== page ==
Product: Juice drinks Anticipated turnover: More than £5m this year (January to December) Positioning: Ambient Established: May 2006

Why have premium juices and smoothies taken the supermarket chiller cabinet by storm, but the ambient category remains dominated by cheap and often lower quality offerings?

This was the question Wayne and Tatiana Miller asked themselves back in 2004 while on holiday in Tatiana's native country, Ukraine, having decided to get married and change ­careers in one fell swoop.

"The ambient juice category was undeveloped, unexciting and generally poor quality in the UK," recalls Wayne, the company's managing director. "It was mainly concentrates. Our idea was to grow the fruit, package it and revolutionise a market that had become commoditised."

One Eureka moment and 18 months of experimentation with juice blends later, the Cracker brand was born. Last October, it secured listings in Asda and Morrisons. It has just gone live in ­Waitrose and hits the shelves at Booker and Parfetts this month. And now the pair are intent on making it the UK's number-one ambient juice drink brand.

Unlike many other ambient juice drinks, the seven-strong Cracker range is not made from commodity concentrates but from hand picked, fresh fruit that is crushed into purée and mixed with water.

The Millers were confident about the proposition from the outset but it took longer than they anticipated to get the product from concept to shelf, admits Wayne.

"We had to find and test recipes, then talk to consumers and find money. My advice is that however long you think it's going to take, double it."

Having spent much of mid-2004 travelling around Ukraine looking for suitable facilities, they eventually found a manufacturer to ­handle the fruit supply chain, processing and packaging, and developed state-of-the-art fruit processing and crushing facilities especially for the job.

Tatiana took on the role of purchasing and operations director and entrepreneur Pieter Totté was brought on board as chairman to advise them on the finer details of running a business. But this was just the beginning of the hard work.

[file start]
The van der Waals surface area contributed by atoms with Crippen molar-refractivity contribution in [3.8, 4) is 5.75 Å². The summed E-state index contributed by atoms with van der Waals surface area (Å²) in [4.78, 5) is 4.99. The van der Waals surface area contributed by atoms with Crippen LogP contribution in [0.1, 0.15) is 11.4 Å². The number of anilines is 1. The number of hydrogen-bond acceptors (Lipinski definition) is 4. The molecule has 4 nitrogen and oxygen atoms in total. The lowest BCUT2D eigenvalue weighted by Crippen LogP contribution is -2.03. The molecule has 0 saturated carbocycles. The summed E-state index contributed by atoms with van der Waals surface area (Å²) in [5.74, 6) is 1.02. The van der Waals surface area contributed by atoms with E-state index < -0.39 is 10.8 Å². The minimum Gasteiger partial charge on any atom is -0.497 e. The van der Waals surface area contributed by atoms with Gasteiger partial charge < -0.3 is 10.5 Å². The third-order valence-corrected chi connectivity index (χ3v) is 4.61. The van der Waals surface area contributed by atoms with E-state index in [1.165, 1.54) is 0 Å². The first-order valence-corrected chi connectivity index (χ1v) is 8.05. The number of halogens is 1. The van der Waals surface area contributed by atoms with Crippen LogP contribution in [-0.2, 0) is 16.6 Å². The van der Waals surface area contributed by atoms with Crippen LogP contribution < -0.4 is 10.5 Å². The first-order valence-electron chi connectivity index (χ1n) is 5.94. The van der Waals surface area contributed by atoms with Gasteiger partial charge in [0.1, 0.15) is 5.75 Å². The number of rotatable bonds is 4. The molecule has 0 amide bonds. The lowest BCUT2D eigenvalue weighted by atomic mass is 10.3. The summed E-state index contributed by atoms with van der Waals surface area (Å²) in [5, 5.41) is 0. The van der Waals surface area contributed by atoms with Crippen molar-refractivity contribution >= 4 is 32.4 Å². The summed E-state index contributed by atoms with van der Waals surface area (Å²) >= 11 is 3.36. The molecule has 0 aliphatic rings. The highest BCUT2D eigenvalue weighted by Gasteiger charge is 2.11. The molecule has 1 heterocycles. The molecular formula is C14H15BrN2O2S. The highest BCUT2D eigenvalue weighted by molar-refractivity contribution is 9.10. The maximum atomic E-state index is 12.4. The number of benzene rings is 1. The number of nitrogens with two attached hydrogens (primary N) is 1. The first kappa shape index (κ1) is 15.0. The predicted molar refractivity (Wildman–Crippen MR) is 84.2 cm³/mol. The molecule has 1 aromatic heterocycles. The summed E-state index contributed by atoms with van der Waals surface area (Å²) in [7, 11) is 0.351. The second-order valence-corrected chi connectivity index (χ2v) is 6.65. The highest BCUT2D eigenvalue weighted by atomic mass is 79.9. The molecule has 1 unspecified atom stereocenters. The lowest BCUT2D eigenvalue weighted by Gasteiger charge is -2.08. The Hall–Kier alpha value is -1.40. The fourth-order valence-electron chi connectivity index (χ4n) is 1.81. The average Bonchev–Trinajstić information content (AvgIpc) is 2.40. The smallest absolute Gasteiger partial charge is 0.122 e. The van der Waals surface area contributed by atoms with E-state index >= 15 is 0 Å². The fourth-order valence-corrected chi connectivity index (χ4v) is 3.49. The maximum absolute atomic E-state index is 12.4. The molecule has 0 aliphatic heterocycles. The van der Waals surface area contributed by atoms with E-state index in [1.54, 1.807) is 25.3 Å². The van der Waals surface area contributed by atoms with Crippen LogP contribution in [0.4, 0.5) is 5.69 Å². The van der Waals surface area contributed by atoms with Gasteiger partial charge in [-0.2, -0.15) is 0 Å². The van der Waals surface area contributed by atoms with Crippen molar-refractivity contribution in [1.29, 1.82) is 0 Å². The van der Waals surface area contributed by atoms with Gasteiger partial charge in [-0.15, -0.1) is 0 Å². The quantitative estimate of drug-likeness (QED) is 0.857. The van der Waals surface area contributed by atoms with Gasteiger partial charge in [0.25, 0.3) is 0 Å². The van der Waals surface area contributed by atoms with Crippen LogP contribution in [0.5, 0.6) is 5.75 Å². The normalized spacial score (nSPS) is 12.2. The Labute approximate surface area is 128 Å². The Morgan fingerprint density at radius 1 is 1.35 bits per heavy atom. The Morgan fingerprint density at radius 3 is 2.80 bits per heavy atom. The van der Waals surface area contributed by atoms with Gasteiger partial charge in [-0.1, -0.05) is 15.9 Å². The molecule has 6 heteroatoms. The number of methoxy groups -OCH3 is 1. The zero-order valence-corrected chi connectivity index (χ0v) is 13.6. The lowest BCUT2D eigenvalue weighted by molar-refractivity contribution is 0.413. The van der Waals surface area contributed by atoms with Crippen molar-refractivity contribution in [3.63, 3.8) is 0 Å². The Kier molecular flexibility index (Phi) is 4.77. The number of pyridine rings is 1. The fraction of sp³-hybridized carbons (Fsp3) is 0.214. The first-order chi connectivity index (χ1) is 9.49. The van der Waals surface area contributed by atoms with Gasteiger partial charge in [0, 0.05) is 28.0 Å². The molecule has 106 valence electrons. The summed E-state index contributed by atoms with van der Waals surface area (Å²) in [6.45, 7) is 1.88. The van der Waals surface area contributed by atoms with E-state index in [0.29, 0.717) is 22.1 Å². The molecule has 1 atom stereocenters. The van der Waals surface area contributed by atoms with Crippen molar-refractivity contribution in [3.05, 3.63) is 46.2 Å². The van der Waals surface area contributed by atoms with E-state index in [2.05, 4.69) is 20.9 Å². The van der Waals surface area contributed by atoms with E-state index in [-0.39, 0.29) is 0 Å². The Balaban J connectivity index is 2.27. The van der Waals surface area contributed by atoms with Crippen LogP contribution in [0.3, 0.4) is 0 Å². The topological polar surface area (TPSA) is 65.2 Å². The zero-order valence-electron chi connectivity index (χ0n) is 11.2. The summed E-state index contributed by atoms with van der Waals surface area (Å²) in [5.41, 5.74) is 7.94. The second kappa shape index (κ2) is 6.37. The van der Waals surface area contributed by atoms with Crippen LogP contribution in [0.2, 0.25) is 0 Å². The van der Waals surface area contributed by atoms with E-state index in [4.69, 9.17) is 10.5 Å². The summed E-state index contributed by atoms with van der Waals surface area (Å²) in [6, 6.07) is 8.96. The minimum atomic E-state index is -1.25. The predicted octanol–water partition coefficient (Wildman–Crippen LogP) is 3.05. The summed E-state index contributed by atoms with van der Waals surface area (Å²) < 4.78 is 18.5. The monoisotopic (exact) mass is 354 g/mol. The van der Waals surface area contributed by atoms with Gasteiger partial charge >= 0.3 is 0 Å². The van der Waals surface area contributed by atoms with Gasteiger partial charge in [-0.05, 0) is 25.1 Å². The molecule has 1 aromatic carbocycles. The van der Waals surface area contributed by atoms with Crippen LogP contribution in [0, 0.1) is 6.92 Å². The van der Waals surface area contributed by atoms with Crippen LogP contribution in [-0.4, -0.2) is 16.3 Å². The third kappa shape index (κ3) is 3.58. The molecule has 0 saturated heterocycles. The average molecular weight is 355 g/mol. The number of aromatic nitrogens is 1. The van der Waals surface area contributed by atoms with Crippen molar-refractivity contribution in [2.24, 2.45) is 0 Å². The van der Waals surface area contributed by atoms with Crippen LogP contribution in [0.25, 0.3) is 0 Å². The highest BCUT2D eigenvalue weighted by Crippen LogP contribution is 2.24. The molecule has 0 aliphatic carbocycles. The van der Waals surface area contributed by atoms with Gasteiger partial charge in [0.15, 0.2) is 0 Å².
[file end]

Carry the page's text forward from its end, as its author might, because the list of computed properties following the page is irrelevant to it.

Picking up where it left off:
The pair then had to whittle down an initial 30 recipes to 23 and eventually seven. With help from Cambridge Market Research, they began testing in the heartland of likely rivals such as Innocent. Despite Innocent's phenomenal success, research revealed some surprising findings, says Wayne. Some people loved the brand, but found it too expensive. Others felt they were "too old" for what they perceived as a trendy youth brand. Some thought the texture was too thick.

In other words, there was definitely a market to corner. Add to this the fact that rivals had targeted the increasingly crowded chiller cabinet and the opportunity looked bigger still.

Cracker doesn't look like anything you would normally find in the ­ambient aisles in its bevel-edged Tetra Prisma packaging (black for the light & smooth and white for the thick & smooth). The multiples are suitably impressed.

"Buyers can see it has scaleability," says Wayne. "Feedback is that they find our new proposition is adding value to the category with new ­flavours, tastes and textures."

The drinks have gone down well with consumers too - not least ­because of their keen pricing (see boxout). "We wanted to develop an everyday drink for people and at these prices it's not inaccessible. It's also not just a treat."

The pair are currently thrashing out the details of their marketing strategy and have just launched a tele and field sales operation. Later this year, they plan to roll out new PET and wedge formats targeted at foodservice, cash & carry, wholesale and convenience. They also want to develop a 250ml or 275ml glass format for the on-trade next year.

"We are exploring ­other opportunities such as vending in schools and single-serves for hotels," adds Wayne. "We want a business that is about reach, rather than being dependent on five or six customers," adds Wayne.

Clearly, the Millers are as pragmatic as they are ambitious. More importantly they're passionate about what they do. Undoubtedly, they face plenty of challenges, but if anyone can crack the premium end of the ambient juice drink market, Cracker can.